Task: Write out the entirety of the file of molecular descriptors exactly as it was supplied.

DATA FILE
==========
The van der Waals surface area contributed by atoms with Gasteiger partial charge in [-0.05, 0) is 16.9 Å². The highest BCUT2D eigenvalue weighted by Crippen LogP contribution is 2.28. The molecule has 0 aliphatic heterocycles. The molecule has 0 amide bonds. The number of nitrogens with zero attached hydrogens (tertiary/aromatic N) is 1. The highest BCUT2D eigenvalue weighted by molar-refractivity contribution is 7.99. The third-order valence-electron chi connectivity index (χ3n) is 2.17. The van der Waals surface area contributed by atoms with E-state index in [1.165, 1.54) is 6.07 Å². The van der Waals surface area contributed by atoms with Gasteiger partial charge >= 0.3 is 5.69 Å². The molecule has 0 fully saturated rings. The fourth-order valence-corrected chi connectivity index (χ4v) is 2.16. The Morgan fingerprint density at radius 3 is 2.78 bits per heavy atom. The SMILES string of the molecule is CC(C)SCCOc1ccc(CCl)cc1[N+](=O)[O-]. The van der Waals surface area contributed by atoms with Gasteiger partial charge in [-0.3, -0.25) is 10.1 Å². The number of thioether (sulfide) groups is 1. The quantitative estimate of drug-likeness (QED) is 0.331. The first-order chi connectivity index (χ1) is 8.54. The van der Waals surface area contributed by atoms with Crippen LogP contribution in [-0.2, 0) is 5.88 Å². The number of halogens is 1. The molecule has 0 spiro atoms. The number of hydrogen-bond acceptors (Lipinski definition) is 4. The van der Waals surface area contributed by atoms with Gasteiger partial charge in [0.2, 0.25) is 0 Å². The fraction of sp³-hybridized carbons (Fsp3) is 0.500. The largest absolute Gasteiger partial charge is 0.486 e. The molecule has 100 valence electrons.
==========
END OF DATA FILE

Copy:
The van der Waals surface area contributed by atoms with Gasteiger partial charge in [-0.05, 0) is 16.9 Å². The highest BCUT2D eigenvalue weighted by Crippen LogP contribution is 2.28. The molecule has 0 aliphatic heterocycles. The molecule has 0 amide bonds. The number of nitrogens with zero attached hydrogens (tertiary/aromatic N) is 1. The highest BCUT2D eigenvalue weighted by molar-refractivity contribution is 7.99. The third-order valence-electron chi connectivity index (χ3n) is 2.17. The van der Waals surface area contributed by atoms with E-state index in [1.165, 1.54) is 6.07 Å². The van der Waals surface area contributed by atoms with Gasteiger partial charge >= 0.3 is 5.69 Å². The molecule has 0 fully saturated rings. The fourth-order valence-corrected chi connectivity index (χ4v) is 2.16. The Morgan fingerprint density at radius 3 is 2.78 bits per heavy atom. The SMILES string of the molecule is CC(C)SCCOc1ccc(CCl)cc1[N+](=O)[O-]. The van der Waals surface area contributed by atoms with Gasteiger partial charge in [-0.3, -0.25) is 10.1 Å². The number of thioether (sulfide) groups is 1. The quantitative estimate of drug-likeness (QED) is 0.331. The first-order chi connectivity index (χ1) is 8.54. The van der Waals surface area contributed by atoms with Crippen LogP contribution in [-0.2, 0) is 5.88 Å². The number of halogens is 1. The molecule has 0 spiro atoms. The number of hydrogen-bond acceptors (Lipinski definition) is 4. The van der Waals surface area contributed by atoms with Gasteiger partial charge in [0.2, 0.25) is 0 Å². The fraction of sp³-hybridized carbons (Fsp3) is 0.500. The largest absolute Gasteiger partial charge is 0.486 e. The molecule has 100 valence electrons.